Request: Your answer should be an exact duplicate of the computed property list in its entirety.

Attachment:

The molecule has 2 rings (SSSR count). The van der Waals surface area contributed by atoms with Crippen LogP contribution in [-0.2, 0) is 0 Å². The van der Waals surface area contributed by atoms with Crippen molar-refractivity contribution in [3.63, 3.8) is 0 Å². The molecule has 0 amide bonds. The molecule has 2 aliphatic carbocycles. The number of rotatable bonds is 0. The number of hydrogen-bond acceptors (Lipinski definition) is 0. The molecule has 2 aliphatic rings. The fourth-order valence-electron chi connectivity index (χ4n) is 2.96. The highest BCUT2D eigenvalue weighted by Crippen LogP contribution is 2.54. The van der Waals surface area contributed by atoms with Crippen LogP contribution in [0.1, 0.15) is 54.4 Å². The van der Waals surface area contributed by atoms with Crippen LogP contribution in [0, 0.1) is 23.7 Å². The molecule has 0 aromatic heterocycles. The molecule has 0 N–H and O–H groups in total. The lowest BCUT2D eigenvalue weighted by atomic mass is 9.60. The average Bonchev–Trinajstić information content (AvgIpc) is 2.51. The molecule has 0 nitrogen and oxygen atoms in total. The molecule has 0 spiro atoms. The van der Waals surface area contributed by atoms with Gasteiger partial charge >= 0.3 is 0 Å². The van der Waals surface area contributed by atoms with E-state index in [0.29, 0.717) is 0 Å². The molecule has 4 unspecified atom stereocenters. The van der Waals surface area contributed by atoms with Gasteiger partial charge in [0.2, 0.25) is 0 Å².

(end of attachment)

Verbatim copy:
The molecule has 2 rings (SSSR count). The van der Waals surface area contributed by atoms with Crippen LogP contribution in [-0.2, 0) is 0 Å². The van der Waals surface area contributed by atoms with Crippen molar-refractivity contribution in [3.63, 3.8) is 0 Å². The molecule has 0 amide bonds. The molecule has 2 aliphatic carbocycles. The number of rotatable bonds is 0. The number of hydrogen-bond acceptors (Lipinski definition) is 0. The molecule has 2 aliphatic rings. The fourth-order valence-electron chi connectivity index (χ4n) is 2.96. The highest BCUT2D eigenvalue weighted by Crippen LogP contribution is 2.54. The van der Waals surface area contributed by atoms with Crippen LogP contribution in [0.1, 0.15) is 54.4 Å². The van der Waals surface area contributed by atoms with Crippen LogP contribution in [0, 0.1) is 23.7 Å². The molecule has 0 aromatic heterocycles. The molecule has 0 N–H and O–H groups in total. The lowest BCUT2D eigenvalue weighted by atomic mass is 9.60. The average Bonchev–Trinajstić information content (AvgIpc) is 2.51. The molecule has 0 nitrogen and oxygen atoms in total. The molecule has 0 spiro atoms. The van der Waals surface area contributed by atoms with Gasteiger partial charge >= 0.3 is 0 Å². The van der Waals surface area contributed by atoms with E-state index in [0.29, 0.717) is 0 Å². The molecule has 4 unspecified atom stereocenters. The van der Waals surface area contributed by atoms with Gasteiger partial charge in [0.2, 0.25) is 0 Å².